• Cost benefit ratios still favor cloud deployments. For most organizations, the cost of deploying in the cloud remains a factor of 10 cheaper than moving back to the traditional data center or even a private cloud.  Capital costs for equipment, labor for managing the data center, excess software capacity, and the deployment time required to stand up a server create significant cost advantages for cloud deployments.
  • Current service level agreements lack teeth and should be improved. Most organizations lack teeth in the cloud/saas contracts to address service level agreement failure.  Despite all backups and contingency plans, clients should consider scenarios where core business systems go down. What remedies are appropriate? What contingencies for system back up are in place.   Who is responsible for disaster recovery? Will the vendor provide  liability and for what?

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Monday’s Musings: Why I’m Unplugging From Location Based Services Until The Privacy Issue Is Resolved

Convergence Of Smart Phone Affordability And Broad Network Access Drives Growth In Location Based Services

I’ve been a big fan of location based services (LBS).  In fact, many of you have followed my whereabouts on Yelp, Tripit, and other integrated Twitter services.  As many of you know, location based services take your geographical position from your mobile device and deliver relevant information services based on your relationship to people, objects, places, etc.  In the 2010 Pew Research Pew Research Center’s Internet & American Life Project, surveys showed, 4% of Americans utilized Location Based Services (LBS) (see Figure 1).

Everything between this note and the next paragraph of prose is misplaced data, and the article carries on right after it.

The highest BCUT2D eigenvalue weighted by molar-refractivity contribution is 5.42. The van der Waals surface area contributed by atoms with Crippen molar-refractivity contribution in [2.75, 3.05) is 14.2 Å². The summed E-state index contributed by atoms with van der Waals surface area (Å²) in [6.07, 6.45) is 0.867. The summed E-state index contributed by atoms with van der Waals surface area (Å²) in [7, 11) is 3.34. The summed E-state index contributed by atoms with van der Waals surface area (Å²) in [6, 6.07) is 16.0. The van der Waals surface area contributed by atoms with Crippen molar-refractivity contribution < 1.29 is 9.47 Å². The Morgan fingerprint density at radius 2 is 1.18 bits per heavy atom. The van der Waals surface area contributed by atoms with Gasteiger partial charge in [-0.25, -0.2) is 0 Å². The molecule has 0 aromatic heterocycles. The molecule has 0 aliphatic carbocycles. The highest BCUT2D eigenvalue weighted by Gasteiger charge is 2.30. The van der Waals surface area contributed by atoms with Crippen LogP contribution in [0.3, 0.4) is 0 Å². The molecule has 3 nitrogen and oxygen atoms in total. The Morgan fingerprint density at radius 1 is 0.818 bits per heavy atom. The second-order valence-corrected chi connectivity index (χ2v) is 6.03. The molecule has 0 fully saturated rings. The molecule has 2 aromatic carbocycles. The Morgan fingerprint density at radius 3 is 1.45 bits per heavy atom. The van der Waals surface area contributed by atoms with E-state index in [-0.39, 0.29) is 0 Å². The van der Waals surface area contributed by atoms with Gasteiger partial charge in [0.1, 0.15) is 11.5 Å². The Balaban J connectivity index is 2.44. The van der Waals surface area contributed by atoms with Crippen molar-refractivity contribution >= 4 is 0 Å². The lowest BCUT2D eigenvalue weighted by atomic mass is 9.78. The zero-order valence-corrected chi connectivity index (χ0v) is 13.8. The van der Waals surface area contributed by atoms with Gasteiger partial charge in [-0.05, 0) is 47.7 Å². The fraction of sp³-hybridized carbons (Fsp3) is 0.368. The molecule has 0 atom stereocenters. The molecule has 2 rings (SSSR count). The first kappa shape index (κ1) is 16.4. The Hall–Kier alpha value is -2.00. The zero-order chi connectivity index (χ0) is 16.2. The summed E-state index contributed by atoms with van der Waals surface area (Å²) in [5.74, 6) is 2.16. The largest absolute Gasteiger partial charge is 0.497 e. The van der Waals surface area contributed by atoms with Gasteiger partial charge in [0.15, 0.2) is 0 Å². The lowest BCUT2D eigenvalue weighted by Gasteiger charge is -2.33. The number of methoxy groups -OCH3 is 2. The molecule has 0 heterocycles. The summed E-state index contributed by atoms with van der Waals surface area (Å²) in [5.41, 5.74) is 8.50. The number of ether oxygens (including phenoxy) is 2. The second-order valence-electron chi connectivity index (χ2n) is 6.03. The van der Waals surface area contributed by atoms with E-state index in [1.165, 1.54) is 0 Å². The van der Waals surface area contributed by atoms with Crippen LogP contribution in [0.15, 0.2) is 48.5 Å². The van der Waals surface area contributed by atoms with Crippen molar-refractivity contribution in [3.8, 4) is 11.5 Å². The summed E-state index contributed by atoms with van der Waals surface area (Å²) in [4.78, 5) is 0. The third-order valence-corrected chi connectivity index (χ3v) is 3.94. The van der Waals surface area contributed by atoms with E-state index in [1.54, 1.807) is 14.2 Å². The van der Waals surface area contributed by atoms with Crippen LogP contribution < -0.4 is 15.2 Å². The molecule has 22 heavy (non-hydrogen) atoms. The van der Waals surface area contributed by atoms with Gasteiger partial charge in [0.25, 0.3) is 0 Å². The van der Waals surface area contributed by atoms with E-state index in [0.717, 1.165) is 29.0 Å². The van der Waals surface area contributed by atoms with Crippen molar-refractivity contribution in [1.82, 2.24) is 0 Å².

Figure 1. Layar’s Augmented Reality location based service (LBS).

Layar - Augmented Reality and Location Based Services

Constellation Research, Inc. estimates these services to grow and generate up to $10.7B in revenue by 2013.  Among the early adopter set, LBS is on fire.  Among the general population, growth will most likely trend with smartphone adoption, which market research firm IDC estimates a 55% growth from 2009 to 2010 (~270 million units).  You do the math!

As one of those early adopters, I and many others have enjoyed LBS from a consumer tech point of view to:

  • Navigate around places.  Use turn by turn navigation and traffic maps through services such as Google Navigation and Yahoo! Maps.
  • Identify events to attend. See where my friends are by date and location to make time to catch up using Loopt, Rummble, and Tripit.
  • Locate friends near me.  Catch up with people near me using Foursquare and Gowalla as a matter of convenience.  In some cases, track people by mobile device location.
  • Reduce traffic fines. Warn and be warned where speed traps, sobriety check points, and cameras through crowdsourcing apps such as Trapster and Phantom Alert
  • Find places to eat.  Follow foodie friends to see where they check in on Yelp.
  • Receive offers from merchants. Get rewarded for checking in to locations with discounts from merchants.  Take advantage of M-commerce (mobile).